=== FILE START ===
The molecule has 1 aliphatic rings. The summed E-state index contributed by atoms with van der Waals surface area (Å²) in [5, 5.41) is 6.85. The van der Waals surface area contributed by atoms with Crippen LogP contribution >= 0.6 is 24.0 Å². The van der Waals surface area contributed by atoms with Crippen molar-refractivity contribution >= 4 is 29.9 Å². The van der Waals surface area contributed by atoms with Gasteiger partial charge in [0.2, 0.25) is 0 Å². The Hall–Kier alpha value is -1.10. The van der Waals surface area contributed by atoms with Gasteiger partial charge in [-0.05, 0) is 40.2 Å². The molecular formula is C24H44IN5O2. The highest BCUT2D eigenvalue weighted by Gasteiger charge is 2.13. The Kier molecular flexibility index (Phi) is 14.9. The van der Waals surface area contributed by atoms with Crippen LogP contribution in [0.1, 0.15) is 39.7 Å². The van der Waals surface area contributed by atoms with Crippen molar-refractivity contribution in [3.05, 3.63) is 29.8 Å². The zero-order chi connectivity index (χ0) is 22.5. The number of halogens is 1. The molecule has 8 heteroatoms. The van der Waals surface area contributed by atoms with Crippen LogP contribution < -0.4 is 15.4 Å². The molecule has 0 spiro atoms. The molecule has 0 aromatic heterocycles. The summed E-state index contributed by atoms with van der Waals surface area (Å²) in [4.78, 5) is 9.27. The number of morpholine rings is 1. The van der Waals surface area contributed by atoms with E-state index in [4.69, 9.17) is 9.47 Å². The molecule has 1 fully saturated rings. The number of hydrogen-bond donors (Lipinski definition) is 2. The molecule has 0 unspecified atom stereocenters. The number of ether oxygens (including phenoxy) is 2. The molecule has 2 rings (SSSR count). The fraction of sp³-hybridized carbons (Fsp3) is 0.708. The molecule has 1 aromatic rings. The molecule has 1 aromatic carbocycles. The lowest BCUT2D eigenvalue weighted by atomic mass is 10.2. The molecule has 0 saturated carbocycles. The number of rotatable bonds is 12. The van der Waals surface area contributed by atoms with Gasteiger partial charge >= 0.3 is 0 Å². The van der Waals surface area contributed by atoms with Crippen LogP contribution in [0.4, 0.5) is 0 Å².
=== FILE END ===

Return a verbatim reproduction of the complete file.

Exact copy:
The molecule has 1 aliphatic rings. The summed E-state index contributed by atoms with van der Waals surface area (Å²) in [5, 5.41) is 6.85. The van der Waals surface area contributed by atoms with Crippen LogP contribution >= 0.6 is 24.0 Å². The van der Waals surface area contributed by atoms with Crippen molar-refractivity contribution >= 4 is 29.9 Å². The van der Waals surface area contributed by atoms with Gasteiger partial charge in [0.2, 0.25) is 0 Å². The Hall–Kier alpha value is -1.10. The van der Waals surface area contributed by atoms with Gasteiger partial charge in [-0.05, 0) is 40.2 Å². The molecular formula is C24H44IN5O2. The highest BCUT2D eigenvalue weighted by Gasteiger charge is 2.13. The Kier molecular flexibility index (Phi) is 14.9. The van der Waals surface area contributed by atoms with Crippen LogP contribution in [0.1, 0.15) is 39.7 Å². The van der Waals surface area contributed by atoms with Crippen molar-refractivity contribution in [3.05, 3.63) is 29.8 Å². The zero-order chi connectivity index (χ0) is 22.5. The number of halogens is 1. The molecule has 8 heteroatoms. The van der Waals surface area contributed by atoms with Crippen LogP contribution < -0.4 is 15.4 Å². The molecule has 0 spiro atoms. The molecule has 0 aromatic heterocycles. The summed E-state index contributed by atoms with van der Waals surface area (Å²) in [4.78, 5) is 9.27. The number of morpholine rings is 1. The van der Waals surface area contributed by atoms with E-state index in [4.69, 9.17) is 9.47 Å². The molecule has 1 fully saturated rings. The number of hydrogen-bond donors (Lipinski definition) is 2. The molecule has 0 unspecified atom stereocenters. The number of ether oxygens (including phenoxy) is 2. The molecule has 2 rings (SSSR count). The fraction of sp³-hybridized carbons (Fsp3) is 0.708. The molecule has 1 aromatic rings. The molecule has 1 aromatic carbocycles. The lowest BCUT2D eigenvalue weighted by atomic mass is 10.2. The molecule has 0 saturated carbocycles. The number of rotatable bonds is 12. The van der Waals surface area contributed by atoms with Gasteiger partial charge >= 0.3 is 0 Å². The van der Waals surface area contributed by atoms with Crippen LogP contribution in [0.4, 0.5) is 0 Å².